Teaching controversial issues in the classroom is now more urgent and fraught than ever as we face up to rising authoritarianism, racial and economic injustice, and looming environmental disaster. Despite evidence that teaching controversy is critical, educators often avoid it. How then can we prepare and support teachers to undertake this essential but difficult work? Hard Questions: Learning to Teach Controversial Issues, based on a cross-national qualitative study, examines teacher educators’ efforts to prepare preservice teachers for teaching controversial issues that matter for democracy, justice, and human rights. It presents four detailed cases of teacher preparation in three politically divided societies: Northern Ireland, England, and the United States. The book traces graduate students’ learning from university coursework into the classrooms where they work to put what they have learned into practice. It explores their application of pedagogical tools and the factors that facilitated or hindered their efforts to teach controversy. The book’s cross-national perspective is compelling to a broad and diverse audience, raising critical questions about teaching controversial issues and providing educators, researchers, and policymakers tools to help them fulfill this essential democratic mission of education.
Judith L. Pace is a professor of teacher education at the University of San Francisco, USA. She conducts research on classroom teaching, with a focus on social studies, and the socio-political, cultural, and institutional contexts that shape it.
AcknowledgementsIntroduction: Preparing Preservice Teachers for Controversial Issues
Chapter 1: Mark Drummond: Controversial Issues as a Path toward Reconciliation in Northern Ireland
Chapter 2: What Marks’ Students Learned: Theory and Practice in Teaching Controversial Issues
Chapter 3: Paula Barstow: A Pragmatic and Safe Approach to Controversy in Northern Ireland
Chapter 4: What Paula’s Students Learned
Chapter 5: Ian Shepherd: Teaching Sensitive and Controversial Issues through Historical Inquiry in England
Chapter 6: What Ian’s Students Learned
Chapter 7: Liz Simmons: Teaching Controversial Issues through Democratic Discussion in the U.S. Midwest
Chapter 8: What Liz’s Students Learned
Conclusions, Hard Questions, and Recommendations
About the Author
In a world where respectful political debate often seems overshadowed by polarsing arguments in which opponents simply shout over one another, this book addresses the fundamental issue of how we can deal with hard questions that divide us. Schools provide a potentially important space to induct young citizens into deliberative democratic conversations, where differences can be aired, acknowledged and worked through. Pace addresses not just what is required of teachers to manage this process successfully, but how teachers can be prepared for such an onerous task. In her investigation of these processes, Pace reveals the ways in which pedagogic knowledge, political judgement and democratic values infuse the work of teacher educators and explores the challenges faced by new teachers as they try to develop their own expertise to teach about controversial issues. This account provides a fascinating insight into a crucial area of teacher education and should be required reading for policy-makers and programme leaders as well as teacher educators and new teachers.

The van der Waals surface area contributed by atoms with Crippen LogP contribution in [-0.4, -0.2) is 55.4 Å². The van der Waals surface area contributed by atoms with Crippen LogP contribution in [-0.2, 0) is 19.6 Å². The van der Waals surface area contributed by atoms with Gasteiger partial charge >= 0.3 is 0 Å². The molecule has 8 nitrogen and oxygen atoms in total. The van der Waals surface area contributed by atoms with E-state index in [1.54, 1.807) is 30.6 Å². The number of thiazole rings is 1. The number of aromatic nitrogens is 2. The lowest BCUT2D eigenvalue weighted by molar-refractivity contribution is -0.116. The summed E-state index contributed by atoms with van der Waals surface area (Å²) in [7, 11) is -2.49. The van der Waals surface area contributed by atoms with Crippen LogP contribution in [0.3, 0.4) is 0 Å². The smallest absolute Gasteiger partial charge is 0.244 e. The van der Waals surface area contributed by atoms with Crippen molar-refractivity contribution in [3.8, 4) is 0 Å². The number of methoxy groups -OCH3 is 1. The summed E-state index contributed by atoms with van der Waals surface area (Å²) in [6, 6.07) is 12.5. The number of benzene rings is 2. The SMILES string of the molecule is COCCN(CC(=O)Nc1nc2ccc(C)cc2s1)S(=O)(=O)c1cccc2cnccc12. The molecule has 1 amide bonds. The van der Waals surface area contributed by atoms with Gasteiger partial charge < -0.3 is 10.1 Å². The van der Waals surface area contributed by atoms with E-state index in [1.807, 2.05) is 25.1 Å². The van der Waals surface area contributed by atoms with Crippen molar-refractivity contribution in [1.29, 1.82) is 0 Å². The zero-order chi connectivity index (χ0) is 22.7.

This is a fascinating account of how four accomplished teacher educators and their pre-service teachers address similar challenges of controversial issues teaching differently in differing cultural and national contexts. This is a “must read” for teacher educators and teachers of social studies, history/humanities, and civic education, as well as comparative education scholars. Helpfully, Pace draws on insights from her in-depth research to offer thoughtful suggestions for educators to adapt to their particular contexts.
In this thoughtful and critical study, Judith Lee Pace draws on the practice of four experienced teacher educators with significant expertise in teaching controversial issues, including the experiences of their student teachers, to build a robust framework for contained risk taking from the ground up. Utterly practical in its utility, yet firmly rooted in theory and scholarship, this is the book I wish I had read as a novice teacher educator.
Pace's accomplished, discerning book gives teacher educators evidence-based insights for preparing new teachers to focus their instruction on controversial public issues.
With democracy in decline across the globe, it feels like a deeper understanding of how to effectively explore controversial issues has never been more important. This timely book is essential reading for any educator who wants to critically engage with the craft of bringing controversy into the classroom. With a diverse range of contexts explored and analyzed, this book provides the reader with a firm foundation to build effective practice and resilient learning communities.